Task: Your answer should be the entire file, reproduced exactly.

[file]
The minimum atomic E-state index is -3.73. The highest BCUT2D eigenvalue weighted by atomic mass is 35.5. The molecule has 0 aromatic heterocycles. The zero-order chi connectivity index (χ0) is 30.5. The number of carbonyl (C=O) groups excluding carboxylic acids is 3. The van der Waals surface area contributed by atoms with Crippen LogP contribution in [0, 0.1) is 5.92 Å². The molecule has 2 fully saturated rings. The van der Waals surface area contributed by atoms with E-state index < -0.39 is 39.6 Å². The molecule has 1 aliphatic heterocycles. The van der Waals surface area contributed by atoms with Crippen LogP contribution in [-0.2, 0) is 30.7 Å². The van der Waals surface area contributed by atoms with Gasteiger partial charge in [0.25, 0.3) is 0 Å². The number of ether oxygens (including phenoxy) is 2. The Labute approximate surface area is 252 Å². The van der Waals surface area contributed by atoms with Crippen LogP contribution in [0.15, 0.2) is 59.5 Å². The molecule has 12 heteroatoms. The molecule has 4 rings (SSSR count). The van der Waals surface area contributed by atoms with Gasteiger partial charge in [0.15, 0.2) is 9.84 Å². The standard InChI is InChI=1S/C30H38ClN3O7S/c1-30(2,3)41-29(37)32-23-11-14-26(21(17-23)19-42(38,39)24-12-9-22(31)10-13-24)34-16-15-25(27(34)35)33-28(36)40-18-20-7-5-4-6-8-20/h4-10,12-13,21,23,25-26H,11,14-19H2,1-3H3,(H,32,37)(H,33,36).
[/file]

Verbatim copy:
The minimum atomic E-state index is -3.73. The highest BCUT2D eigenvalue weighted by atomic mass is 35.5. The molecule has 0 aromatic heterocycles. The zero-order chi connectivity index (χ0) is 30.5. The number of carbonyl (C=O) groups excluding carboxylic acids is 3. The van der Waals surface area contributed by atoms with Crippen LogP contribution in [0, 0.1) is 5.92 Å². The molecule has 2 fully saturated rings. The van der Waals surface area contributed by atoms with E-state index < -0.39 is 39.6 Å². The molecule has 1 aliphatic heterocycles. The van der Waals surface area contributed by atoms with Crippen LogP contribution in [-0.2, 0) is 30.7 Å². The van der Waals surface area contributed by atoms with Gasteiger partial charge in [0.25, 0.3) is 0 Å². The number of ether oxygens (including phenoxy) is 2. The Labute approximate surface area is 252 Å². The van der Waals surface area contributed by atoms with Crippen LogP contribution in [0.15, 0.2) is 59.5 Å². The molecule has 12 heteroatoms. The molecule has 4 rings (SSSR count). The van der Waals surface area contributed by atoms with Gasteiger partial charge in [0.15, 0.2) is 9.84 Å². The standard InChI is InChI=1S/C30H38ClN3O7S/c1-30(2,3)41-29(37)32-23-11-14-26(21(17-23)19-42(38,39)24-12-9-22(31)10-13-24)34-16-15-25(27(34)35)33-28(36)40-18-20-7-5-4-6-8-20/h4-10,12-13,21,23,25-26H,11,14-19H2,1-3H3,(H,32,37)(H,33,36).